Delhi’s ‘Anarchist’ Chief Minister Quits Ahead of India Vote
Delhi Chief Minister Arvind Kejriwal, whose Aam Aadmi Party took power in India’s national capital less than two months ago, quit after lawmakers rejected his move to present an anti-corruption bill.
The Delhi government decided to resign after the chief minister’s attempt to present the Jan Lokpal bill in the state assembly was defeated by members of the Congress and the Bharatiya Janata Party, Kejriwal told his party members last night. He said he would seek immediate elections.
The anti-graft activist’s term as chief minister was highlighted by public sit-ins, conflict with electricity and water agencies and a power struggle with the federal government. Kejriwal may be betting his move to resign will help secure more support in the upcoming federal elections by highlighting the corruption issue.
“This is the best Kejriwal could have done at this moment, given that his party is seriously considering parliament elections,” said Sanjay Kumar, a New Delhi-based analyst at the Centre for the Study of Developing Societies. “They have got a good issue at this moment to go to the people, and maybe people would be more attracted toward his views compared to any other party.”
Kejriwal, who has described himself as an “anarchist,” is expanding his crusade nationwide with his party contesting more than 350 of the country’s 543 elected seats in the lower house of parliament. The elections are due by May.
“The party will now take its anti-corruption campaign all over the nation,” Sanjay Singh, a senior Aam Aadmi Party leader, told reporters in New Delhi today. “We will tell the nation how the Congress and the BJP are similar in corruption and not the right alternative in fighting corruption.”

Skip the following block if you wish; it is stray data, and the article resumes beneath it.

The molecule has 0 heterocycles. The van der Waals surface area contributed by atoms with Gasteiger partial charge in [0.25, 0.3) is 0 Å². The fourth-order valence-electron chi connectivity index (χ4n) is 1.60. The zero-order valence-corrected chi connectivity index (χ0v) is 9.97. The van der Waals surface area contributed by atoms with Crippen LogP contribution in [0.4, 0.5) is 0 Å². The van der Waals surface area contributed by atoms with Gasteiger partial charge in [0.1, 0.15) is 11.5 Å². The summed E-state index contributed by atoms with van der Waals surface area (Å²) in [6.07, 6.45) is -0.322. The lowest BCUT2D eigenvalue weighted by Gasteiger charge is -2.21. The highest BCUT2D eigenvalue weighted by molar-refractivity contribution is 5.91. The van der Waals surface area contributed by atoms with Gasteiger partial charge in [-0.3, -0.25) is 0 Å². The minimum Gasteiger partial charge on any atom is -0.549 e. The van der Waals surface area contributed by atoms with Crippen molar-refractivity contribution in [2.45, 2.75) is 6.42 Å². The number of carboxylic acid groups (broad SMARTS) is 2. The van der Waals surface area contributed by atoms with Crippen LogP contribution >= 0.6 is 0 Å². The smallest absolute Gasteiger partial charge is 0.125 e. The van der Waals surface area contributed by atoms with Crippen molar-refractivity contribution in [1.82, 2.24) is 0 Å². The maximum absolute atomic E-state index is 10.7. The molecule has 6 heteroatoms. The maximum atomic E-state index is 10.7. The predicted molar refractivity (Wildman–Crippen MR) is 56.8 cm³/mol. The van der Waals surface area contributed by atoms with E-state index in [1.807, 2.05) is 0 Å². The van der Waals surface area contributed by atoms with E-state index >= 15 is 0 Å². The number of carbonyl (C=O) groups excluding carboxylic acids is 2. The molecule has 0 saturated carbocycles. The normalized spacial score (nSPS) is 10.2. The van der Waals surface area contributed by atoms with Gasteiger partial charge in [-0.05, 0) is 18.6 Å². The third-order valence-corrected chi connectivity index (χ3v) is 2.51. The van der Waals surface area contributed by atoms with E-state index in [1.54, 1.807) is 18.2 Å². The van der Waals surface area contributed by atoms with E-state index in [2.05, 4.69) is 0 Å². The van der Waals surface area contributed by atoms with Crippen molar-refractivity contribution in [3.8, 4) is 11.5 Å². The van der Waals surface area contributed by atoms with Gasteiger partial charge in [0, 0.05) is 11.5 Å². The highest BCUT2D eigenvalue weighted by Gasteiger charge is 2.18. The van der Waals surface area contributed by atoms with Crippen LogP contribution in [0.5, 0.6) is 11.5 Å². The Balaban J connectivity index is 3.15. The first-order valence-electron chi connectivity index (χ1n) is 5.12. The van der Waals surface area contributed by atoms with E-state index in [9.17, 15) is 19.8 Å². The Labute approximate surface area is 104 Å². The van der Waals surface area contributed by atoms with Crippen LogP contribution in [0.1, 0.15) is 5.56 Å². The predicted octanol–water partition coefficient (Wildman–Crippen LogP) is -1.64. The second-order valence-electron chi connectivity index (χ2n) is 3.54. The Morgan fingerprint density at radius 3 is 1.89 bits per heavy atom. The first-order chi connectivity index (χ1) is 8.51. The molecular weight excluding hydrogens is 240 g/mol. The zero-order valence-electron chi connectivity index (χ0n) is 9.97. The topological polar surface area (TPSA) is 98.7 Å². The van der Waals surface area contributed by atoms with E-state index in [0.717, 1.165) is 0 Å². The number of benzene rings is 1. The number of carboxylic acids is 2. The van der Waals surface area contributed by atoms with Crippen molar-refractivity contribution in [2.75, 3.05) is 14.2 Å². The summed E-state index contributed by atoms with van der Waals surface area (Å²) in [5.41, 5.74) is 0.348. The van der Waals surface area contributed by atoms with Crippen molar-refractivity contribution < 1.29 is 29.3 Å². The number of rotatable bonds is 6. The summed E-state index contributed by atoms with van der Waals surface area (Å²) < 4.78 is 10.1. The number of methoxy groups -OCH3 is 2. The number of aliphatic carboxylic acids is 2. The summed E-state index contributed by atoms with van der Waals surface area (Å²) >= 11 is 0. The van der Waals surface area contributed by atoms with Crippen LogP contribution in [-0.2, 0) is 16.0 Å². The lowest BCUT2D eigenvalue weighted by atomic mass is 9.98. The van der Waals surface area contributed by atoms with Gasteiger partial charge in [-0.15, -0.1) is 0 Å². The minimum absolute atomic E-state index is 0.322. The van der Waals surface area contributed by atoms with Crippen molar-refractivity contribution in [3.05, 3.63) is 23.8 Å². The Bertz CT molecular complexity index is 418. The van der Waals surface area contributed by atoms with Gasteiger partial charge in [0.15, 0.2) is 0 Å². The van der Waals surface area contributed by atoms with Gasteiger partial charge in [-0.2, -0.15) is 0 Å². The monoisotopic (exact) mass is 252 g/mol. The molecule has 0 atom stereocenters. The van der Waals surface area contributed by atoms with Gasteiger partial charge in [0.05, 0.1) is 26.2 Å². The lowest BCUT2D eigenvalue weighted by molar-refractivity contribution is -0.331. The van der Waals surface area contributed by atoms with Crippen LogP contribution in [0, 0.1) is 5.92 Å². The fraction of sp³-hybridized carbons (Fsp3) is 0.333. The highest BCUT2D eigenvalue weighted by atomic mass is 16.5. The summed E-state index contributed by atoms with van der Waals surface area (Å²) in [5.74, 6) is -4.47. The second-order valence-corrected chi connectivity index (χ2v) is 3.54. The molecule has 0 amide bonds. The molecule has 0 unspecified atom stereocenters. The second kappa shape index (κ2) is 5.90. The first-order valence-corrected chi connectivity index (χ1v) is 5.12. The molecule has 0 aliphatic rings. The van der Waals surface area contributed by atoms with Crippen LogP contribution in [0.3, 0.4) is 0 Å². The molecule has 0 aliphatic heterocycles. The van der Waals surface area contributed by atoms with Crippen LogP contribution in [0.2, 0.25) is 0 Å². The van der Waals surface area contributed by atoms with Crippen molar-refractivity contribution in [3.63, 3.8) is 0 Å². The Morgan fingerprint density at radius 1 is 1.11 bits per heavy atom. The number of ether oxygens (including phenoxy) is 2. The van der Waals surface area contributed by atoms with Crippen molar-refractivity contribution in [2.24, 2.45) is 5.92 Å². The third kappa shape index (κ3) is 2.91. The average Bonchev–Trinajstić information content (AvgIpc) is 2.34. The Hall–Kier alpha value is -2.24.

Kejriwal, 45, earlier this week said he would file a police complaint against Reliance Industries Ltd., its billionaire Chairman Mukesh Ambani and Oil Minister Veerappa Moily for creating an artificial shortage of gas in the country.
Last month, Kejriwal started a protest after police refused to take action when a member of his administration conducted a late-night raid of apartments on Jan. 15 where residents had reported drug trafficking. He has been demanding India’s central government transfer control of the New Delhi police to the state government.
Police cordoned off about 2.5 square kilometers (1 square mile) of central New Delhi as Kejriwal and hundreds of supporters spent a night outside the rail ministry in protest.
“Our biggest promise was to get the Jan Lokpal bill passed,” Kejriwal said as hundreds of his supporters cheered and waved broomsticks, their party’s symbol. “But the Congress and the BJP got together and didn’t allow us to present it.”
Aam Aadmi, which means common man in Hindi, won 28 of Delhi’s 70 assembly seats in elections in December, compared with 31 for the BJP and eight for Congress. It formed the government on Dec. 28 with the backing of Congress lawmakers after the BJP declined to govern without a majority.
The BJP may now be invited to form the government and, if the party declines, state elections could be called, Kumar said.
To contact the reporter on this story: Kartikay Mehrotra in New Delhi at email@example.com
To contact the editor responsible for this story: Daniel Ten Kate at firstname.lastname@example.org